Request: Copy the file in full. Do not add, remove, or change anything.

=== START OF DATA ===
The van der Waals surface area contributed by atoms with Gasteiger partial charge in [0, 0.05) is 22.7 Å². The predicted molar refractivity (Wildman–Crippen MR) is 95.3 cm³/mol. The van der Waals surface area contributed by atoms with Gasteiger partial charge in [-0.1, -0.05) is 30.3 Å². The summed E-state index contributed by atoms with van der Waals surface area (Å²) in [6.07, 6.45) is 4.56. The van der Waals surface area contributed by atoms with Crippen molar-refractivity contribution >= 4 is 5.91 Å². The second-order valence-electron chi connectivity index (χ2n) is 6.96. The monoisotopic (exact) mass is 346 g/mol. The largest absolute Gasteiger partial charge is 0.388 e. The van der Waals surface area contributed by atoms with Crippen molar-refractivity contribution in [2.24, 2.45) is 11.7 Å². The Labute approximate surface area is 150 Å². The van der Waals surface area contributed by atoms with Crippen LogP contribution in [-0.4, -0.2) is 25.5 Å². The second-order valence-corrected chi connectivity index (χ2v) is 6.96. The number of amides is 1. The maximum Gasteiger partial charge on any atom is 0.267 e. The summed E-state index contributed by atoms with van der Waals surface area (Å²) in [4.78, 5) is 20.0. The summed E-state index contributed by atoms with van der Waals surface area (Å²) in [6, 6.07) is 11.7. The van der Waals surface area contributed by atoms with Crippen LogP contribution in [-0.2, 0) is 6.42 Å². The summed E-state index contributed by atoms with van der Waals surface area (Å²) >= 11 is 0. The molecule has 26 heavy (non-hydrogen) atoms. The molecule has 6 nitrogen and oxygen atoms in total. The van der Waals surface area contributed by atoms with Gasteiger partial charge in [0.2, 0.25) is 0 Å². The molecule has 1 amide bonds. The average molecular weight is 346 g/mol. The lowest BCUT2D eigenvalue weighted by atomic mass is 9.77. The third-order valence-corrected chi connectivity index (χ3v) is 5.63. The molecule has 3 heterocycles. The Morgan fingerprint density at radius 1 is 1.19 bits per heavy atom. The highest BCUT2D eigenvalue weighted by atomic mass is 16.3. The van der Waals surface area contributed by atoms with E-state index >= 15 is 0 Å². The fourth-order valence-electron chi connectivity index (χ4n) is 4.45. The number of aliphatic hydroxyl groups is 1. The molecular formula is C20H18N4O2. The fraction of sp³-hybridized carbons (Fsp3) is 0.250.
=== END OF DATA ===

The van der Waals surface area contributed by atoms with Gasteiger partial charge in [0, 0.05) is 22.7 Å². The predicted molar refractivity (Wildman–Crippen MR) is 95.3 cm³/mol. The van der Waals surface area contributed by atoms with Gasteiger partial charge in [-0.1, -0.05) is 30.3 Å². The summed E-state index contributed by atoms with van der Waals surface area (Å²) in [6.07, 6.45) is 4.56. The van der Waals surface area contributed by atoms with Crippen molar-refractivity contribution >= 4 is 5.91 Å². The second-order valence-electron chi connectivity index (χ2n) is 6.96. The monoisotopic (exact) mass is 346 g/mol. The largest absolute Gasteiger partial charge is 0.388 e. The van der Waals surface area contributed by atoms with Crippen molar-refractivity contribution in [2.24, 2.45) is 11.7 Å². The Labute approximate surface area is 150 Å². The van der Waals surface area contributed by atoms with Crippen LogP contribution in [-0.4, -0.2) is 25.5 Å². The second-order valence-corrected chi connectivity index (χ2v) is 6.96. The number of amides is 1. The maximum Gasteiger partial charge on any atom is 0.267 e. The summed E-state index contributed by atoms with van der Waals surface area (Å²) in [4.78, 5) is 20.0. The summed E-state index contributed by atoms with van der Waals surface area (Å²) in [6, 6.07) is 11.7. The van der Waals surface area contributed by atoms with Crippen LogP contribution in [-0.2, 0) is 6.42 Å². The summed E-state index contributed by atoms with van der Waals surface area (Å²) >= 11 is 0. The molecule has 26 heavy (non-hydrogen) atoms. The molecule has 6 nitrogen and oxygen atoms in total. The van der Waals surface area contributed by atoms with Gasteiger partial charge in [0.2, 0.25) is 0 Å². The molecule has 1 amide bonds. The average molecular weight is 346 g/mol. The lowest BCUT2D eigenvalue weighted by atomic mass is 9.77. The third-order valence-corrected chi connectivity index (χ3v) is 5.63. The molecule has 3 heterocycles. The Morgan fingerprint density at radius 1 is 1.19 bits per heavy atom. The highest BCUT2D eigenvalue weighted by atomic mass is 16.3. The van der Waals surface area contributed by atoms with E-state index >= 15 is 0 Å². The fourth-order valence-electron chi connectivity index (χ4n) is 4.45. The number of aliphatic hydroxyl groups is 1. The molecular formula is C20H18N4O2. The fraction of sp³-hybridized carbons (Fsp3) is 0.250.